AIKEN — Gail Harville supports GOP presidential hopeful Michele Bachmann because she wants a candidate who can debate President Obama “and beat him.”
But that’s not enough for her husband, Bill, who added, “someone who will shred him!”
The North Augusta couple were among about four dozen fans, activists and skeptics who turned out for the Minnesota congresswoman’s book signing Saturday morning at Books-A-Million in Aiken.
A handful hoped to see a ticket that combines Bachmann and former House Speaker Newt Gingrich, the latest contender to march to the front of the GOP field.
“I could go either way, Bachmann-Gingrich or Gingrich-Bachmann,” Harville said. Her husband favored a pairing with Gingrich in the presidential slot.
But Roy Luke, of Martinez, said putting Gingrich with Bachmann would be a mistake, in part because he said former Georgia congressman “turns people off. It’s his image.”
What’s more, Luke said, the ticket would be unbalanced. Pairing Bachmann with the more moderate Mitt Romney as a vice presidential candidate would stretch the GOP ticket’s appeal, he said.
“That would work because we’ve got to bring in the political middle ground,” Luke said.
Brian Raborn, 17, who is home-schooled and serves as the vice chairman of Teenage Republicans of Aiken, said he’s still making up his mind about the field but said that Bachmann “seems to have a backbone.”
While signing copies of her memoir, Core of Conviction, Bachmann offered brief comments about repealing Obama’s health care law.
“People recognize that the federal government doesn’t do a very good job at running anything, and they don’t want their health care run by the federal government either,” she said.
When asked what she would say to Herman Cain supporters who are looking for a new candidate after Cain suspended his campaign Saturday, the congresswoman had no tailored pitch.
“I think that for all the candidates’ supporters, I would be the best candidate, so I ask them all to come and support me,” said Bachmann, who was elected to Congress in 2006 after serving in the Minnesota State Senate from 2000-2006.
But poll numbers don’t reflect the soaring confidence of Bachmann’s supporters.
An InsiderAdvantage/Majority Opinion Research poll conducted Nov. 28 for The Augusta Chronicle about South Carolina’s Republican primary had Gingrich leading with 38 percent support, followed by Romney with 15, Cain with 13, Ron Paul with 7, Rick Perry with 4, Bachmann with 3 percent, Rick Santorum with 2, “someone else” at 5 percent and 13 percent of respondents offering no opinion. The telephone survey targeted 519 registered voters who say they are likely to vote in the state’s Jan. 21 GOP primary.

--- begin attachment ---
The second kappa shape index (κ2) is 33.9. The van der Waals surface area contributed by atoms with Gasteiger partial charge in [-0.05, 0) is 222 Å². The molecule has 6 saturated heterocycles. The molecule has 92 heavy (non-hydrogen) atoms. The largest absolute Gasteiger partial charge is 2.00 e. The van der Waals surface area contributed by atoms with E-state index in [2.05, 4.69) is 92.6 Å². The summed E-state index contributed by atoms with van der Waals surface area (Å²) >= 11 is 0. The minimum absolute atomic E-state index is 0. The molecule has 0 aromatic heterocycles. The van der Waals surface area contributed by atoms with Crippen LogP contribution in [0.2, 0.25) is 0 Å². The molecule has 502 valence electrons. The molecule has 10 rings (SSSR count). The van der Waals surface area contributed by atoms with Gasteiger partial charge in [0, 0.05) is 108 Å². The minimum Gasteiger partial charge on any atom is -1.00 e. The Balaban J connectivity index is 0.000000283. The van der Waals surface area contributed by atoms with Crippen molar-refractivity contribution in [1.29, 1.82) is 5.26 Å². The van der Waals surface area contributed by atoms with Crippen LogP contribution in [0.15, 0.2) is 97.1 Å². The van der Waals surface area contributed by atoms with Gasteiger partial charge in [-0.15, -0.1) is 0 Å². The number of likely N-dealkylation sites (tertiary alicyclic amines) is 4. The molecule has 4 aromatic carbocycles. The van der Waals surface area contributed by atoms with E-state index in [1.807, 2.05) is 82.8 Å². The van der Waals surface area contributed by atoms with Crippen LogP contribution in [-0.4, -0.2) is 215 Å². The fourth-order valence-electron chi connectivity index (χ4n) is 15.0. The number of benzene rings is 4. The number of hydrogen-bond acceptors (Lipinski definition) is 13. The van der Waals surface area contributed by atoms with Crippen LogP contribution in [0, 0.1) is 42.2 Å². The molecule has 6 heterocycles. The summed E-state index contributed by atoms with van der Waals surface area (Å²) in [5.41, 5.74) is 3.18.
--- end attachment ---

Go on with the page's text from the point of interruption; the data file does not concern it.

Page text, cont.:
A campaign spokeswoman said Bachmann would be leaving later in the day for New York City to participate in Mike Huckabee’s Fox News Channel presidential forum. She planned to return to South Carolina on Sunday to visit Myrtle Beach and Florence before returning to New York, then Washington, D.C., and Iowa.
S.C. Sen. Lee Bright, a Spartanburg Republican with Bachmann’s team, said the previous day the candidate had attracted a wrap-a-round crowd in Greenville. He said she is the only candidate whose supporters don’t have to condition their pitch with excuses for policy inconsistencies.
Ideological purity was key to Susan Swanson’s support for Bachmann.
“Michele Bachmann is the conservative candidate,” the North Augusta resident said.
“She’s been the real leader of the Tea Party, and other people just try to say that.”
There was at least one Democrat in the crowd, too.
“I come from a very divided family,” said Barnwell resident Harold Geddings, a 33-year-old sheet metal worker at Savannah River Site. He attended the event to have Bachmann sign her book as a Christmas gift to his mother, who is a Republican.
Geddings said Bachmann is his preferred Republican candidate because she would be easiest for Obama to defeat in the general election, noting that he is a member of the Facebook group Democrats for Bachmann.
“I like her as a person, but she just has too much ideological baggage,” Geddings said. “But she did just encourage me to run for Congress.”